YouTube is by far the world’s largest video sharing site with users uploading hundreds of hours of content every minute. It’s impossible for humans to vet every video that goes up, so Google has turned to automated systems that cannot be reasoned with. Some particularly unscrupulous people have realized that Google’s YouTube copyright strike system makes a good extortion tool, so they’re using it to threaten YouTubers.
Stories of inaccurate copyright strikes are common on YouTube, but they’re not usually the result of something malicious. ObbyRaidz is a smaller creator who mostly makes Minecraft videos for his channel. All was well until this month when a company called ViperHCF made copyright claims on two of ObbyRaidz’s videos. Under YouTube’s three-strike system, one more violation would lead Google to disable his account. Copyright strikes expire in a few months, but the scammers are threatening to deliver that all-important third strike unless plays ball.
The alleged scammer reached out to ObbyRaidz on Twitter and offered to remove the strikes, but not for free. Someone going by “VengefulFlame” claimed to represent ViperHCF, saying they would remove the claims on his videos in exchange for $150 on PayPal or $75 in Bitcoin. The Twitter DM goes on to say that ObbyRaidz would get a third strike if he refused to pay. The scammer delivered the ultimatum in a very matter-of-fact way, inviting ObbyRaidz to think it over for a short time and reminding him he can cancel the PayPal payment if they don’t live up to the agreement. The Twitter account that delivered the threats is still active but set to private.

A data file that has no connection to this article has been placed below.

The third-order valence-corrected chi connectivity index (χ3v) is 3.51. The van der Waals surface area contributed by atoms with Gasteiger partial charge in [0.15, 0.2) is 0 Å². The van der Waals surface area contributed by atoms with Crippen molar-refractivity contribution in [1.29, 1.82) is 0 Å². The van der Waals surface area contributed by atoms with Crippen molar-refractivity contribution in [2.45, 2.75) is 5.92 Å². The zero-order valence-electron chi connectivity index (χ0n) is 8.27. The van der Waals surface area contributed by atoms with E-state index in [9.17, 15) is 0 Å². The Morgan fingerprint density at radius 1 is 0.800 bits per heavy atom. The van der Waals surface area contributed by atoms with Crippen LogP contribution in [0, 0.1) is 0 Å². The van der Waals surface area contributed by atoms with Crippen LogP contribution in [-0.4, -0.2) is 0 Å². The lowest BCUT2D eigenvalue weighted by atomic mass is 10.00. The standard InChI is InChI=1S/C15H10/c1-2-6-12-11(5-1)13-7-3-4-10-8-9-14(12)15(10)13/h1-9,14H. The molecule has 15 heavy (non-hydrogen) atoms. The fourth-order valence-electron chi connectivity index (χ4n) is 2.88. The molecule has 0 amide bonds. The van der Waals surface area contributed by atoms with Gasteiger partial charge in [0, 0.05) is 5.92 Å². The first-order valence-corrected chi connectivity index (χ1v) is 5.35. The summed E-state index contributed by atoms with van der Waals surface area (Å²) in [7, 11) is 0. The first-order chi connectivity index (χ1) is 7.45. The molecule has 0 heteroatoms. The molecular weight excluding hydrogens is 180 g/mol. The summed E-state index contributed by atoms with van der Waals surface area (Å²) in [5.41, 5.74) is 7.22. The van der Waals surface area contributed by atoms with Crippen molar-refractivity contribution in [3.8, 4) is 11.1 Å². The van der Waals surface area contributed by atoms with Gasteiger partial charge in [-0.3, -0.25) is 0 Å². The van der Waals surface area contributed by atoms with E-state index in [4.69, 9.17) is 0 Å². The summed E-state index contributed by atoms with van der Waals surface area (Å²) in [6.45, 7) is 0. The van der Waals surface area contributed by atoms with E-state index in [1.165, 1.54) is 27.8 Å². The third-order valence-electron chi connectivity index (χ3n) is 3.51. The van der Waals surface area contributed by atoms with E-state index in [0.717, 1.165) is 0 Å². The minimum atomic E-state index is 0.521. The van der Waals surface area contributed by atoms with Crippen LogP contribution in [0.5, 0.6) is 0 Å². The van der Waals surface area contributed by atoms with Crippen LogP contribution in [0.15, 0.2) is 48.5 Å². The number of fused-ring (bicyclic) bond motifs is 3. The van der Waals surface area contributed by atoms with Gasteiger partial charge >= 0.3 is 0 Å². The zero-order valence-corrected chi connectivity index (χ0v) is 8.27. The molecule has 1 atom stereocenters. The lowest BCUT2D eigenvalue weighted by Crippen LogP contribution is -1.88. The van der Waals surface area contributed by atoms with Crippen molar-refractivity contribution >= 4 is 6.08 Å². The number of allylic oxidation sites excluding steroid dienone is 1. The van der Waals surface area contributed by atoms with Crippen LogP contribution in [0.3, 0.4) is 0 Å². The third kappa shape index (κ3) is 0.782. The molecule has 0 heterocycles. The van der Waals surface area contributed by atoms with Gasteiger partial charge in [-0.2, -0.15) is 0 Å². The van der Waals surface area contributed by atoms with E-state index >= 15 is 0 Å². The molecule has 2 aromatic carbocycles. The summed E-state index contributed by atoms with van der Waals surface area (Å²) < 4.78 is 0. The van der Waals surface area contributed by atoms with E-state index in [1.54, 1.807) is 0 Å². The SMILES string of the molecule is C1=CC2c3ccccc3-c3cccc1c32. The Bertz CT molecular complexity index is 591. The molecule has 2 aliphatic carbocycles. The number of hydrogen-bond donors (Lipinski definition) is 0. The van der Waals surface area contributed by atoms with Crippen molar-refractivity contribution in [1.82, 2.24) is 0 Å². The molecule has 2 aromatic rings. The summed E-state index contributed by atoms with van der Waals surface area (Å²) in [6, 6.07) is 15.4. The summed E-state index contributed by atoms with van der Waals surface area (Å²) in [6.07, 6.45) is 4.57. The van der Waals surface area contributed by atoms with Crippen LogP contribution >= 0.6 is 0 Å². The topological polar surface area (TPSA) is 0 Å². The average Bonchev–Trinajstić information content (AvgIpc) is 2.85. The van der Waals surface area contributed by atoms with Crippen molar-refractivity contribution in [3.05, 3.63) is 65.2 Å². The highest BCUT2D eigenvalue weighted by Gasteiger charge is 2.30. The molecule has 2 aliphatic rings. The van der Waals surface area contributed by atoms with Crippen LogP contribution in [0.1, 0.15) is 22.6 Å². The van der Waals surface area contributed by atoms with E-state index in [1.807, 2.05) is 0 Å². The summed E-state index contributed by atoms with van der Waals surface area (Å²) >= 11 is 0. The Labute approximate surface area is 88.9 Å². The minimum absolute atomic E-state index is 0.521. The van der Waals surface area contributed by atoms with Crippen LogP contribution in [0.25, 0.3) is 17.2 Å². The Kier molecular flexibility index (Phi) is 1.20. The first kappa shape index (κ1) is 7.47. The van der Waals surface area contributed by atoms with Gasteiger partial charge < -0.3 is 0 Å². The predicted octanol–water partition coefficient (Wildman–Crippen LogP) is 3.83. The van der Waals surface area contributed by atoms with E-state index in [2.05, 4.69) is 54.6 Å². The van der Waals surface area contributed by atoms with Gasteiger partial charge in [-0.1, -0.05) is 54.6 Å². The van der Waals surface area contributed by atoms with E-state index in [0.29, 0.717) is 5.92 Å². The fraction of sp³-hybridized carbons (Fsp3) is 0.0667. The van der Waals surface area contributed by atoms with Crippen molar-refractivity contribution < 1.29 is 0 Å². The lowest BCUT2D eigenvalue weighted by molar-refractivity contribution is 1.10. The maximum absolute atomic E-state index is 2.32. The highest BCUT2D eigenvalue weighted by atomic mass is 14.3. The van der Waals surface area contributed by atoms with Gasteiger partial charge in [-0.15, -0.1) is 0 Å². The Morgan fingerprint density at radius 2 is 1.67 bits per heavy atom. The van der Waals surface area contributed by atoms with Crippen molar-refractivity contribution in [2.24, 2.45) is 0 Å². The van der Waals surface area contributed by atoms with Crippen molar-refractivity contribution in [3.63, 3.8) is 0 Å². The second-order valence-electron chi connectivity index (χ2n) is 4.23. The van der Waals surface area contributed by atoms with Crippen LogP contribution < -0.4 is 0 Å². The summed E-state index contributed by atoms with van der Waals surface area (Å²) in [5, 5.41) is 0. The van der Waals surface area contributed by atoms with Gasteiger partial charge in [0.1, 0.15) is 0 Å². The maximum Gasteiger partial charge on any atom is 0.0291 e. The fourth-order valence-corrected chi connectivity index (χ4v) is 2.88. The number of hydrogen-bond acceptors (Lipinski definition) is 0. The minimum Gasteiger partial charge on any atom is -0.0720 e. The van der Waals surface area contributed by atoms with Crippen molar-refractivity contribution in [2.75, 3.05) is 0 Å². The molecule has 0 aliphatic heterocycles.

ObbyRaidz reached out to YouTube support but has yet to get in contact with a real person. He’s filed appeals of the strikes, but they have been automatically denied. This is the unfortunate nature of YouTube — there are far too many people using the platform for every issue to get a proper hearing.
At the time of the incident, ObbyRaidz only had about 5,000 subscribers. If someone tried to extort money from a YouTuber with a few million subs, it’s likely a human from YouTube would get involved. Since publicizing the extortion attempt earlier this week, ObbyRaidz has gained about two thousand more subs. That’s probably not enough for any special treatment, but getting the story out there might help. We can only hope that someone at the company realizes this is a problem and reaches out to ObbyRaidz.